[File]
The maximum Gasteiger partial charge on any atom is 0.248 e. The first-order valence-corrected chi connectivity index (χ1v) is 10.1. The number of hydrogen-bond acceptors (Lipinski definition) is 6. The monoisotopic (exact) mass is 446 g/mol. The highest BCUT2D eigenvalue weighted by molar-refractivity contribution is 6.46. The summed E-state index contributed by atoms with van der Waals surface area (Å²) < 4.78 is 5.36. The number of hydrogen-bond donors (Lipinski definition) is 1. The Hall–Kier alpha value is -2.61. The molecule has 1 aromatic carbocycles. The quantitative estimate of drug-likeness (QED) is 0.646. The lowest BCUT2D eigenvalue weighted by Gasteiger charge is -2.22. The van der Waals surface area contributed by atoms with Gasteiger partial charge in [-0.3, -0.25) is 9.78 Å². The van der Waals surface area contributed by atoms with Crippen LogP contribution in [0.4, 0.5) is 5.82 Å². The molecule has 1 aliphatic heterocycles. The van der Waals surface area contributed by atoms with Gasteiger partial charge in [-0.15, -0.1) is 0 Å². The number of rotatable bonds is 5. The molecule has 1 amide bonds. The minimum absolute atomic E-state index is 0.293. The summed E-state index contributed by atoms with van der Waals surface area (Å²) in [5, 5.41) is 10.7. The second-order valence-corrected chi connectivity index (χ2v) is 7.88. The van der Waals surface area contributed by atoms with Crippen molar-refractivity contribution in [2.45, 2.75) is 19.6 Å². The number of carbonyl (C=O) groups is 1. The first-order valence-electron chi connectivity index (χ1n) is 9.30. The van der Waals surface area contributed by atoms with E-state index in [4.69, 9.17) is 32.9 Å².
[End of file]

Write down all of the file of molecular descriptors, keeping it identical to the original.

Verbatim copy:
The maximum Gasteiger partial charge on any atom is 0.248 e. The first-order valence-corrected chi connectivity index (χ1v) is 10.1. The number of hydrogen-bond acceptors (Lipinski definition) is 6. The monoisotopic (exact) mass is 446 g/mol. The highest BCUT2D eigenvalue weighted by molar-refractivity contribution is 6.46. The summed E-state index contributed by atoms with van der Waals surface area (Å²) < 4.78 is 5.36. The number of hydrogen-bond donors (Lipinski definition) is 1. The Hall–Kier alpha value is -2.61. The molecule has 1 aromatic carbocycles. The quantitative estimate of drug-likeness (QED) is 0.646. The lowest BCUT2D eigenvalue weighted by Gasteiger charge is -2.22. The van der Waals surface area contributed by atoms with Gasteiger partial charge in [-0.3, -0.25) is 9.78 Å². The van der Waals surface area contributed by atoms with Crippen LogP contribution in [0.4, 0.5) is 5.82 Å². The molecule has 1 aliphatic heterocycles. The van der Waals surface area contributed by atoms with Gasteiger partial charge in [-0.15, -0.1) is 0 Å². The number of rotatable bonds is 5. The molecule has 1 amide bonds. The minimum absolute atomic E-state index is 0.293. The summed E-state index contributed by atoms with van der Waals surface area (Å²) in [5, 5.41) is 10.7. The second-order valence-corrected chi connectivity index (χ2v) is 7.88. The van der Waals surface area contributed by atoms with Crippen molar-refractivity contribution in [2.45, 2.75) is 19.6 Å². The number of carbonyl (C=O) groups is 1. The first-order valence-electron chi connectivity index (χ1n) is 9.30. The van der Waals surface area contributed by atoms with E-state index in [4.69, 9.17) is 32.9 Å².